In addition, the proposed Micro Structure entails far-reaching changes affecting existing employees. Some positions are to be eliminated, whilst others are to be devalued. The Basic Conditions of Employment Act and the Labour Relations Act lay down strict requirements for such changes, none of which, to our knowledge, have been complied with. Adoption of the Micro Structure will almost certainly result in the violation of one or both acts.

These violations of applicable law are reason enough to scuttle the proposal.

Turning now to the substance of the proposed Micro Structure: it is proposed that permanent staff be increased by 88 posts, at an estimated additional cost of R25 million per annum.

In a town that is already suffering from a collapsing infrastructure, this is sheer lunacy. How many decaying pipes could be replaced for R25 million? How many kilometres of potholed roads could be resurfaced?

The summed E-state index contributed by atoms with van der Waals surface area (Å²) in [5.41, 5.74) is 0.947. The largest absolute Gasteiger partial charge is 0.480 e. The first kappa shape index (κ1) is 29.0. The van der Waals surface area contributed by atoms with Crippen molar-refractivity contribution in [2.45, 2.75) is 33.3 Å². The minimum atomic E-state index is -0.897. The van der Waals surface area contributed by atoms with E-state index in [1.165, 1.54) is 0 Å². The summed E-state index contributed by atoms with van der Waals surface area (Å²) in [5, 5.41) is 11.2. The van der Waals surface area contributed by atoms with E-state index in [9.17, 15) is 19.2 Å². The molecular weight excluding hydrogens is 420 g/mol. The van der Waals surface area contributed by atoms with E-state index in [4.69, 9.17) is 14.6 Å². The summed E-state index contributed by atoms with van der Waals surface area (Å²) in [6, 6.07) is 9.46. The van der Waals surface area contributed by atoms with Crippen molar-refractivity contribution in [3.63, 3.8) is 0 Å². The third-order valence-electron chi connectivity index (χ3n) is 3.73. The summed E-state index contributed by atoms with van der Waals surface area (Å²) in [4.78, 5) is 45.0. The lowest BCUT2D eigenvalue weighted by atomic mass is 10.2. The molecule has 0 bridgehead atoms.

And the figure of R25 million seems far too low in any event. The proposed staff increase of 88 posts was obtained by subtracting the current total of funded and unfunded posts (approximately 970) from the proposed new total of 1058 posts. This is comparing apples and oranges, however. Surely, the plan is not to deliberately create unfunded posts. To determine the total additional cost, the current number of funded posts should be subtracted from the new proposed total of 1058. There are approximately 755 funded posts at this time. As a result, the actual increase will be 303 posts, not 88. And the cost of an additional 303 employees will be far, far more than R25 million. Even assuming that an increase of 88 posts would cost only R25 million, an increase of 303 posts would cost approximately 86 million. Where is Knysna going to find an additional R86 million per annum to spend on salaries?